Undocumented: How Immigration Became Illegal

Aviva Chomsky. Beacon, $16 trade paper (264p) ISBN 978-0-8070-0167-7
Activist and Salem State University historian Chomsky (They Take Our Jobs! And 20 Other Myths About Immigration) addresses the history and practice of U.S. immigration law in this part polemical, part historical account. The fact that “there was no national immigration system or agency in the United States” until 1890 may surprise many readers; and that “[i]t’s illegal to cross the border without inspection and/or without approval from U.S. immigration authorities” sounds straightforward, but Chomsky reveals how “dizzying” and “irrational” it is in practice. She reviews the myriad legislations, such as the Immigration Acts of 1924, 1965, and 1990, as well as immigrants’ consequent entanglements and diverse experiences, ranging from the risks in getting into the U.S. to the perils of being there (including detentions, deportations, family separation, poor work conditions). Committed to the cause of the undocumented, and focused particularly on Mexican and Guatemalan immigrants, Chomsky reminds readers that, contrary to the freedom with which American citizens travel, for many, “freedom to travel is a distant dream.” Professional in her scholarship, Chomsky has written a book that will be relevant to those who do not share her position as well as to those who do. Disappointingly, the final chapter, “Solutions,” offers more of a review of how immigration became illegal than suggested solutions. (May)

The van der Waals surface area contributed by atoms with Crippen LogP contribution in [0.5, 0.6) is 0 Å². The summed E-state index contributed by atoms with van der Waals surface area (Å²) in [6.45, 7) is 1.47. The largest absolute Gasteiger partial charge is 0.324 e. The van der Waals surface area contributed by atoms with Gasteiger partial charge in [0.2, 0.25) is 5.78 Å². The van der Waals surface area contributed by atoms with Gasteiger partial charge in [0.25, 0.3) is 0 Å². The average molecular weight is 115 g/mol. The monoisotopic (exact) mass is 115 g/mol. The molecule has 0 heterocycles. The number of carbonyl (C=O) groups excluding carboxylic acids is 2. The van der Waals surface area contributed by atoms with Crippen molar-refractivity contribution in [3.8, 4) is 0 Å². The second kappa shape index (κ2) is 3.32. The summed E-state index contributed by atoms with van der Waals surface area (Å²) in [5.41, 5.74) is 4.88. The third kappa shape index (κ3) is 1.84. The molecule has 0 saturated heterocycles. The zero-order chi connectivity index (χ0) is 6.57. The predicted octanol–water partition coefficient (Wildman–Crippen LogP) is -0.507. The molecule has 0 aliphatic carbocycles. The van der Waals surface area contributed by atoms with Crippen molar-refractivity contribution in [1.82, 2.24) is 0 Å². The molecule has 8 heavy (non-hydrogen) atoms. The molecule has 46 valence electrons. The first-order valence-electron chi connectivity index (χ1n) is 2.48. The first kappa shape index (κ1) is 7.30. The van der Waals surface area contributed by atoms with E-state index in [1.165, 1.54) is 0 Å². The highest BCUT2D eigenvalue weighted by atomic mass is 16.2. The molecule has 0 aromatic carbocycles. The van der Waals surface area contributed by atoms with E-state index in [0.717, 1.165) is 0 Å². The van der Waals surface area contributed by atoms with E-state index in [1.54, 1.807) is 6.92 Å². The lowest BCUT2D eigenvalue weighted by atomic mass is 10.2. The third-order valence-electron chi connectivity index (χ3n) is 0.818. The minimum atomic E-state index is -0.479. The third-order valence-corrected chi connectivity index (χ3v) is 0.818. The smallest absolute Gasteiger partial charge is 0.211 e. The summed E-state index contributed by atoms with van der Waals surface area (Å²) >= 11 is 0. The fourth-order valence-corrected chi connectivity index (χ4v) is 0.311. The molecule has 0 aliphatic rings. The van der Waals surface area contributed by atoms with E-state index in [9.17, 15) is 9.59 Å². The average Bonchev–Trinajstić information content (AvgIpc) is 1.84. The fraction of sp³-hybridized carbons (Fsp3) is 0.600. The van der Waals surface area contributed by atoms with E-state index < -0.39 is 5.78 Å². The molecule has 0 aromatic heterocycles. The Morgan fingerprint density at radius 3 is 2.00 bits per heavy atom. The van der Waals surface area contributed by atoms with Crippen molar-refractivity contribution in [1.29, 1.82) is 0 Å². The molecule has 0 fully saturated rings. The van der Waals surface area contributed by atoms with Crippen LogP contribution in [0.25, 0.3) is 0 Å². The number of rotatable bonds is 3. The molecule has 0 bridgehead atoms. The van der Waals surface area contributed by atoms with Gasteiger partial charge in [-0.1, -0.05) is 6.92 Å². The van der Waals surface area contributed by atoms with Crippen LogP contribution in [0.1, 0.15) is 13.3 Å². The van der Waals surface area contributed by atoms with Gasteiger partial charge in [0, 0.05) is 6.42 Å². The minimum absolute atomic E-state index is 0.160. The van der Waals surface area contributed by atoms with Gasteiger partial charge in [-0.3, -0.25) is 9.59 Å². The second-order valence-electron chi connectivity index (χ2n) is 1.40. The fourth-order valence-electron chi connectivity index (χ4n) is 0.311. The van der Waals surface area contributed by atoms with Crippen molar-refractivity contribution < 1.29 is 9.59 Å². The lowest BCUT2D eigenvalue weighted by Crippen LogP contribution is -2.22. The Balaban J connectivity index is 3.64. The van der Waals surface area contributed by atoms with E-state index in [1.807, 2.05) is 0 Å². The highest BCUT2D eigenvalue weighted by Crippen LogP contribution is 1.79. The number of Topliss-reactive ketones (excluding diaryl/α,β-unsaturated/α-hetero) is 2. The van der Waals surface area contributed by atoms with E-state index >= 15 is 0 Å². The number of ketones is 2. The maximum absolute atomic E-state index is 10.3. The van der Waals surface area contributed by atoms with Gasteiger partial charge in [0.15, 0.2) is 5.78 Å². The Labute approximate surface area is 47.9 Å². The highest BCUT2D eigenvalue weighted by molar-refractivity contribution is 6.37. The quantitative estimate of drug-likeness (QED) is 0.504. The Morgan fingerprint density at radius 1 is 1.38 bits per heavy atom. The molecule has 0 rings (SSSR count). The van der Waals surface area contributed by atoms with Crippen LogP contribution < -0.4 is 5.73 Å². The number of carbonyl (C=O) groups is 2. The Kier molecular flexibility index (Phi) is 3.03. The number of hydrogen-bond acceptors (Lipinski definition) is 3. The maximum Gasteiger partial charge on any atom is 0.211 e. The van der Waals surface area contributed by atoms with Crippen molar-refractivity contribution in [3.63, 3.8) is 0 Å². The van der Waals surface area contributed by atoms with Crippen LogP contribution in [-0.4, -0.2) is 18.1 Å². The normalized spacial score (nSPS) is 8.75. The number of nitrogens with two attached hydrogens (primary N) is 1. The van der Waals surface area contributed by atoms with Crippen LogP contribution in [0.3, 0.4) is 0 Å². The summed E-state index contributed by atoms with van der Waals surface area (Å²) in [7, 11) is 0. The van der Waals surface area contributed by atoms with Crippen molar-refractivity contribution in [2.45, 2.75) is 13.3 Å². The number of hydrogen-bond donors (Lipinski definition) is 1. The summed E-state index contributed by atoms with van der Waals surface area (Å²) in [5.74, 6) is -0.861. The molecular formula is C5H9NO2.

Reviewed on: 01/20/2014
Release date: 05/13/2014
Genre: Nonfiction
Ebook - 184 pages - 978-0-8070-0168-4
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